Super $2 Midtown Cinnamon Buns and the Swedish Secret to Great Glögg

The beauties baked by Monica Lee each week at the Church of Sweden in Midtown.

Earlier this week we stopped in at the beautiful Swedish Seamans Church (aka Svenska Kyrkan) in Midtown, at 5 East 48th Street, a place whose homemade cinnamon buns (aka kanel bulle) we featured last year. The church reading room also functions as a coffeeshop with Swedish sweets, housewares, plenty of gifts and open-faced smorrebrod sandwiches, as the Swedes are as religious about their daily coffee breaks as the Brits are their afternoon tea.

We were there to capture the lovely baker Monica Lee for an upcoming segment for our series on NY1 (you can see them all here). While we were there, the church pointed out a critical Christmas-time ingredient they’re stocking, which would make a great last-minute gift for anyone who takes their liquor seriously: It’s a $12 bottle of glögg essence imported from Sweden — an old-fashioned Swedish Santa-type graces the label — which you add to a heady mix of wine, sherry, port and sugar, warm on the stove and serve with almonds, raisins and wafer-thin gingersnap cookies, which the church also sells. Just be sure to pick up one of Monica’s $2 buns and an open-faced sandwich while you’re there.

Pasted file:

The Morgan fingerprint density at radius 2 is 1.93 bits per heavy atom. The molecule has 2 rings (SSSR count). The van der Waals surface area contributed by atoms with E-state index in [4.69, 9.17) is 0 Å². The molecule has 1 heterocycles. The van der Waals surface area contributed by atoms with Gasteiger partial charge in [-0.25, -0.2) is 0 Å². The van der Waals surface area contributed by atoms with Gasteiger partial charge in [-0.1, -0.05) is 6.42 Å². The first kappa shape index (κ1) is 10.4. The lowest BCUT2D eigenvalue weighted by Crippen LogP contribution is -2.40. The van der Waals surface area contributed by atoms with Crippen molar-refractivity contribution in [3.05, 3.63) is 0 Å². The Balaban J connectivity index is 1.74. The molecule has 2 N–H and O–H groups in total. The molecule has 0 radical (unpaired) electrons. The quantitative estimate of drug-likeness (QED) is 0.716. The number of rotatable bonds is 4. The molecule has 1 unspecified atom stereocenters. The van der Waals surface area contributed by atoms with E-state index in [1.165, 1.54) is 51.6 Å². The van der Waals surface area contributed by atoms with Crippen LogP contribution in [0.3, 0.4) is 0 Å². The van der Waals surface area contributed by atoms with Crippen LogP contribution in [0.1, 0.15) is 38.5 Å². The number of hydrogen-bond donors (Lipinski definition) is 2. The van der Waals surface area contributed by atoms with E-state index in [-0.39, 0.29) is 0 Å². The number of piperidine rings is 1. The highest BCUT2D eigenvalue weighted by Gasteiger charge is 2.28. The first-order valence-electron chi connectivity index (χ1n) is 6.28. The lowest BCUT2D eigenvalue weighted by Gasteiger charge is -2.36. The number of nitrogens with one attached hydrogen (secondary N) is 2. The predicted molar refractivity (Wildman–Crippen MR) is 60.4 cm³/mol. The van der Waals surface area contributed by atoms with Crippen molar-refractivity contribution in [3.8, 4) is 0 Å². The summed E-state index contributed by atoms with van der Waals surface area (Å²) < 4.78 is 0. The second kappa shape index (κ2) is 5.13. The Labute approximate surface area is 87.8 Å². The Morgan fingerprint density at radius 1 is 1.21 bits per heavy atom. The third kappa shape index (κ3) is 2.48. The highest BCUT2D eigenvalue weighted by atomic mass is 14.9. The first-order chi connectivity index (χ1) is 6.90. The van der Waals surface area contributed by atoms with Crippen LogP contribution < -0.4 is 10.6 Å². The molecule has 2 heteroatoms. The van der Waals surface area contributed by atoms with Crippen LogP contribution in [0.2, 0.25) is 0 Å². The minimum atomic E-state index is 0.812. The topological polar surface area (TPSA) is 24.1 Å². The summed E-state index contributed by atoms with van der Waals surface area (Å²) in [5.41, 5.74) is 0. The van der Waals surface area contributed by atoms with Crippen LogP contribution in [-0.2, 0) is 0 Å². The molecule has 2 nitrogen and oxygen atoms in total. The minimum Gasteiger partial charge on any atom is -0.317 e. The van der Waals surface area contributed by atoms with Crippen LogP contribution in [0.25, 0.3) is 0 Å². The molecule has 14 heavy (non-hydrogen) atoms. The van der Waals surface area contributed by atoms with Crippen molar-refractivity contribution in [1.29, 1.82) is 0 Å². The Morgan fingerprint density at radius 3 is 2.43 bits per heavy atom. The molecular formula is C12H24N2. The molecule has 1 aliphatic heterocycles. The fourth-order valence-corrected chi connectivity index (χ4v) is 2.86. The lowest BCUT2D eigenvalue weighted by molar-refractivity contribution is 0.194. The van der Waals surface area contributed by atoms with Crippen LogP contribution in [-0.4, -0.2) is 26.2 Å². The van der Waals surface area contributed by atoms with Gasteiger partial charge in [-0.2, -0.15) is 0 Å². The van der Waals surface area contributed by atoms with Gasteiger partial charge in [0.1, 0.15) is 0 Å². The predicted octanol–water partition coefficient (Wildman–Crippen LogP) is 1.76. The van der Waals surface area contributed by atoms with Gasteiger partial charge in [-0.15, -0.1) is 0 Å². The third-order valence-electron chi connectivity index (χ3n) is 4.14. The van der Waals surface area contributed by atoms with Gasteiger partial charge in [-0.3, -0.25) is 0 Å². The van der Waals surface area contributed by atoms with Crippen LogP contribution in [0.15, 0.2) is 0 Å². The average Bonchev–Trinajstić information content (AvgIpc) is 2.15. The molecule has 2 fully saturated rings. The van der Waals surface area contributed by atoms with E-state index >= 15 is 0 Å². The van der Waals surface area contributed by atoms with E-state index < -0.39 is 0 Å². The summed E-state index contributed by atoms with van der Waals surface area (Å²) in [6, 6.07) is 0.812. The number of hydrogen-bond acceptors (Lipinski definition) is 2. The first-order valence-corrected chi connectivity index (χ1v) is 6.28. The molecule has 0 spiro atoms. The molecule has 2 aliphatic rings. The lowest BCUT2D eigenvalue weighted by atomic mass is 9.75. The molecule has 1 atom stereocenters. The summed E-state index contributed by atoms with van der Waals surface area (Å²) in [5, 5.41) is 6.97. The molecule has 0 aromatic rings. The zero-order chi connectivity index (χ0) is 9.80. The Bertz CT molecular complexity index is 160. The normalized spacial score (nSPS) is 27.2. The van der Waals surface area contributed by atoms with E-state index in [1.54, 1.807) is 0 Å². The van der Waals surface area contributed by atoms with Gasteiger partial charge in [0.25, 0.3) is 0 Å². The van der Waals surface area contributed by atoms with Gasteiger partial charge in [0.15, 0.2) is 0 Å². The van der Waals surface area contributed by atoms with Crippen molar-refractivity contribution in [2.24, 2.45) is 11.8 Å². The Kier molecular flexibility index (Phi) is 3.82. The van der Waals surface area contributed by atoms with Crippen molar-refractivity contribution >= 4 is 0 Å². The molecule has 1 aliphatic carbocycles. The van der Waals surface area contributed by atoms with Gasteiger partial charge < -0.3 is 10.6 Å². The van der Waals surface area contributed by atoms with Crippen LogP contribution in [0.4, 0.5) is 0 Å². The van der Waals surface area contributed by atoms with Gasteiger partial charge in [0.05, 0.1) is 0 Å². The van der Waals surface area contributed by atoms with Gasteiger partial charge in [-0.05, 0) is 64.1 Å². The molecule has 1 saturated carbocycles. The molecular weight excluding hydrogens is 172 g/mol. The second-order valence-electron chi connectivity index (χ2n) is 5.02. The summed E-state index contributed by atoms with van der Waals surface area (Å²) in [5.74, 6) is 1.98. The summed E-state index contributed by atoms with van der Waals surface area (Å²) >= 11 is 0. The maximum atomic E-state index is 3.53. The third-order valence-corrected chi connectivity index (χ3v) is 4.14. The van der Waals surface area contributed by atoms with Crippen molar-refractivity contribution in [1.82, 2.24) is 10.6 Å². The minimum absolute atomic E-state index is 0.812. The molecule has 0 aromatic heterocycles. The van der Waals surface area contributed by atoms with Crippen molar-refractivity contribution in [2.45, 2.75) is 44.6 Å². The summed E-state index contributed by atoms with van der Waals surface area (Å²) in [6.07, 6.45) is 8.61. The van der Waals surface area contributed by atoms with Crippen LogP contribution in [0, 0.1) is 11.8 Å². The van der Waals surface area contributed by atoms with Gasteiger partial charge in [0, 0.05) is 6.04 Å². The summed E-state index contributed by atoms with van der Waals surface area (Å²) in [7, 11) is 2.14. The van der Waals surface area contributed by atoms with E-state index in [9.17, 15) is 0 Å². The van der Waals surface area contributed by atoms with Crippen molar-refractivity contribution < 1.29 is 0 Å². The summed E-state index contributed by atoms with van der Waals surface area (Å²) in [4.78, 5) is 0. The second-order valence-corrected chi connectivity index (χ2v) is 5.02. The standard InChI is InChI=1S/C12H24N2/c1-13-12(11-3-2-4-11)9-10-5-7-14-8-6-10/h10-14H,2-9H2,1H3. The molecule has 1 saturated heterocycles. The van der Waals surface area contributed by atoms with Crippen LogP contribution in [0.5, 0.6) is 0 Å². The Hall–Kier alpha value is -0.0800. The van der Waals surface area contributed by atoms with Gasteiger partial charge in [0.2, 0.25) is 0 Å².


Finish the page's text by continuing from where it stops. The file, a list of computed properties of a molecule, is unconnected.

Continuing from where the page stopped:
Rachel Wharton is the former deputy editor of Edible Brooklyn and Edible Manhattan. She won a 2010 James Beard food journalism award, holds a master’s degree in Food Studies from New York University, and has more than 15 years of experience as a writer, editor and reporter. A North Carolina native and a former features food reporter for the New York Daily News, she edited the Edible Brooklyn cookbook and was the co-author of both Handheld Pies and DiPalo's Guide to the Essential Foods of Italy. Her work also appears in publications such as The New York Times, the Wall Street Journal and Saveur.